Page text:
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Strengthening the evidence for maternal and child health programs

Search Results: MCHLine

Items in this list may be obtained from the sources cited. Contact information reflects the most current data about the source that has been provided to the MCH Digital Library.


Displaying records 1 through 17 (17 total).

Rudd RA, Seth P, Felicita D, Scholl L. 2016. Increases in drug and opioid-involved overdose deaths: United States, 2010–2015. Morbidity and Mortality Weekly Report 65(50–51):1445–1452,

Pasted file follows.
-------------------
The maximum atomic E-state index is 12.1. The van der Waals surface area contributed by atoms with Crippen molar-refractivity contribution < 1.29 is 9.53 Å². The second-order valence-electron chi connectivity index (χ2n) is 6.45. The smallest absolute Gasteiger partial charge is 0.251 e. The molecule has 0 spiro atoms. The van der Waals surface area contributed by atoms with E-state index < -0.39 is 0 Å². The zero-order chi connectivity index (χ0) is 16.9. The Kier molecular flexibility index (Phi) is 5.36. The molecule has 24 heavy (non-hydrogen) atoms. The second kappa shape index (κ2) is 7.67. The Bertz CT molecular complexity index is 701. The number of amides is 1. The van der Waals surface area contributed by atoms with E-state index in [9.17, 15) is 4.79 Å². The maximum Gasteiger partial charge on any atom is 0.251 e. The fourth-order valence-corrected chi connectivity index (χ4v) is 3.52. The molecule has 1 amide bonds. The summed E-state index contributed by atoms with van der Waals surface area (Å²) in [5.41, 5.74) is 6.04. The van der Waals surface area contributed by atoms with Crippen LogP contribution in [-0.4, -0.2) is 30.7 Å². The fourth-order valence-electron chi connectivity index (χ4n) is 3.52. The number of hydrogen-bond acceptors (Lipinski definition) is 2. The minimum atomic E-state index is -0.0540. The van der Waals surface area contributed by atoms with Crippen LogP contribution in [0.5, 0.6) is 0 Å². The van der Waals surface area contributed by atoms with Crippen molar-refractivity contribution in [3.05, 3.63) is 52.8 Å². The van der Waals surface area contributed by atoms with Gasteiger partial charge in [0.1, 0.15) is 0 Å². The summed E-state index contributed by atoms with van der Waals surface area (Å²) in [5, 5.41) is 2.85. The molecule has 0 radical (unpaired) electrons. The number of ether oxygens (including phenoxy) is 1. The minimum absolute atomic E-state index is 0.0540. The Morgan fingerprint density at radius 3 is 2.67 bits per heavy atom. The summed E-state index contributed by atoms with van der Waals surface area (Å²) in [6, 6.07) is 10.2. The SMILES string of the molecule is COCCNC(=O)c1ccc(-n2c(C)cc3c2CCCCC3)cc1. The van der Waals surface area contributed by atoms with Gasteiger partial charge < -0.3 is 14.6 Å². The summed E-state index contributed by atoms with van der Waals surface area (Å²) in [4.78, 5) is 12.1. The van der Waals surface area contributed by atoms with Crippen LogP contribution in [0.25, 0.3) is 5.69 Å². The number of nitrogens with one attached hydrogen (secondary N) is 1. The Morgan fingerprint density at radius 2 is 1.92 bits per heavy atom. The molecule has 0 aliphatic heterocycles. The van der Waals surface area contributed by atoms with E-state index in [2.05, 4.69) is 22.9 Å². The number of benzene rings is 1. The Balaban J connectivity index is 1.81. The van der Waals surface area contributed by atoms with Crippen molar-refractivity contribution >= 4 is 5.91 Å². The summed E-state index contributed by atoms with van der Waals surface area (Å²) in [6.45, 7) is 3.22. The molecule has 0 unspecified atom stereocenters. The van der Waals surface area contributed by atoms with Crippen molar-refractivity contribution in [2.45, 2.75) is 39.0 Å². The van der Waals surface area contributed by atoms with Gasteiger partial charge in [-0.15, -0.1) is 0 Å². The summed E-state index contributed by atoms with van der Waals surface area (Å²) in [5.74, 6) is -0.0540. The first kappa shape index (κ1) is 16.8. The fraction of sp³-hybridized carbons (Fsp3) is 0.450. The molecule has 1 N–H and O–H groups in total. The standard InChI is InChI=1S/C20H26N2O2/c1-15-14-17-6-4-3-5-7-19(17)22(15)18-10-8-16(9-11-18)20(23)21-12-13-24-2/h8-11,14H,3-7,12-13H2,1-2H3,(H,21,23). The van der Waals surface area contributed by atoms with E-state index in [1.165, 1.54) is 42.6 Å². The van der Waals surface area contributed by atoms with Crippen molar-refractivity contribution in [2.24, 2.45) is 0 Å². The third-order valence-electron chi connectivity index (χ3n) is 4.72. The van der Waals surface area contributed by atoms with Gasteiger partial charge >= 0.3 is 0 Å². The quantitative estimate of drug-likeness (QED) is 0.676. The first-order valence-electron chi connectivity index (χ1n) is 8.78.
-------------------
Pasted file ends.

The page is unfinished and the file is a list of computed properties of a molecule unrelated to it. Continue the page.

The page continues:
Annotation: This report examines overall drug overdose death rates during 2010-2015 and opioid overdose death rates during 2014–2015 by subcategories (natural/semisynthetic opioids, methadone, heroin, and synthetic opioids other than methadone). Rates are stratified by demographics, region, and by 28 states with high quality reporting on death certificates of specific drugs involved in overdose deaths. Implications for public health practice are included.

Contact: Centers for Disease Control and Prevention, 1600 Clifton Road, Atlanta, GA 30329-4027, Telephone: (800) 232-4636 Secondary Telephone: (888) 232-6348 E-mail: cdcinfo@cdc.gov Web Site: http://www.cdc.gov Available from the website.

Keywords: Chronic pain, Collaboration, Drug addiction, Heroin, Illicit drugs, Methadone, Mortality rates, Opiates, Prescription drugs, Substance abuse prevention, Substance abuse treatment services